Colorado Shakes presents a “ragtag” but powerful production of Shakespeare’s war epic Henry V

[Images by Jennifer Koskinen]

First impressions are important, and the Colorado Shakespeare Festival’s recent production of Henry V made quite the first impression.

As the audience settled, the curtain was up, letting them examine stage design. A ghost light stood front and center on the stage, illuminating a set that was reminiscent of an antique store. Arranged haphazardly on wooden scaffolding were chandeliers, chairs, crates, as well as more eclectic items – a baby carriage, a piano, a mannequin, and more.

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An odd choice for depicting battle scenes and royal courts. The transformation began with the invocation to a “muse of fire”. As the Chorus (Sam Gregory) spoke, actors emerged and snapped to action, putting on costumes and arranging the paraphernalia into the English court.

The lights stayed on for the entire production, allowing us to watch scene changes and the occasional costume change (including make-up application). While at times it distracted from the scene on stage – Bardolph applying his nose make-up caught my eye especially – the raw style complemented the lines of the Chorus, and paid homage to Shakespeare’s original staging conditions in a novel way.

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Overall, it worked really well. The actors’ performance matched the set design in every way. Benjamin Bonenfant managed to reconcile the contradictory aspects of King Harry – his furious war tactics were as believable as his awkward love antics.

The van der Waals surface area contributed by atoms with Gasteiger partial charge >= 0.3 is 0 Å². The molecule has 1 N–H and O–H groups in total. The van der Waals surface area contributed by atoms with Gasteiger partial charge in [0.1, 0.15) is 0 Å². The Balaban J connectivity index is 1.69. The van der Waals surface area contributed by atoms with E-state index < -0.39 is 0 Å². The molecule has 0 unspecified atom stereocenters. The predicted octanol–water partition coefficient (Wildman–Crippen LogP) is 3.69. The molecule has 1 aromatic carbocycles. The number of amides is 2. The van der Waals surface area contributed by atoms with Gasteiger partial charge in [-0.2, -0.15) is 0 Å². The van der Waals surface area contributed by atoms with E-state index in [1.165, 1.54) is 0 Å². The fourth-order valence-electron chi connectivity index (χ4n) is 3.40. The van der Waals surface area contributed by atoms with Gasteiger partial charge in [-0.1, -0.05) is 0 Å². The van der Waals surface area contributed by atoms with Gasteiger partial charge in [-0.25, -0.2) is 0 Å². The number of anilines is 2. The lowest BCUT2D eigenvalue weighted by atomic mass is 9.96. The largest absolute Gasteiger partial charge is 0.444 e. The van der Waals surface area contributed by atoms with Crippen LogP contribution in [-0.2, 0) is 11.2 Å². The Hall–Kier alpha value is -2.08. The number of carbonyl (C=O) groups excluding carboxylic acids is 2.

As a play, Henry V demands a huge range from the cast – bickering troops, hilarious portrayals of the French, an endearing yet awkward love scene, genuine moments of sadness, and gruesome depictions of war.

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This production gave the same authenticity to them all. In her introduction to the play, director Carolyn Howarth says, “All we can do, my ragtag team and I, is tell his story.” And they did.

Colorado Shakespeare is an annual summer festival hosted on the University of Colorado Boulder campus.
Go here for more information.

“Titus Andronicus probably wouldn’t be the best starting point…” Teacher and Hour-Long Shakespeare author Matthew Jenkinson offers his tips on approaching Shakespeare with young people

“All’s Well That Ends Well is funny – if you’re fluent in Shakespearean English!” protested one GCSE English pupil to me recently. It is not an uncommon complaint, along with assertions that Shakespeare’s plays are too complicated or difficult for many school children. Well, quite rightly Shakespeare is not going to go away; quite the opposite, as the new National Curriculum puts even greater emphasis on his works.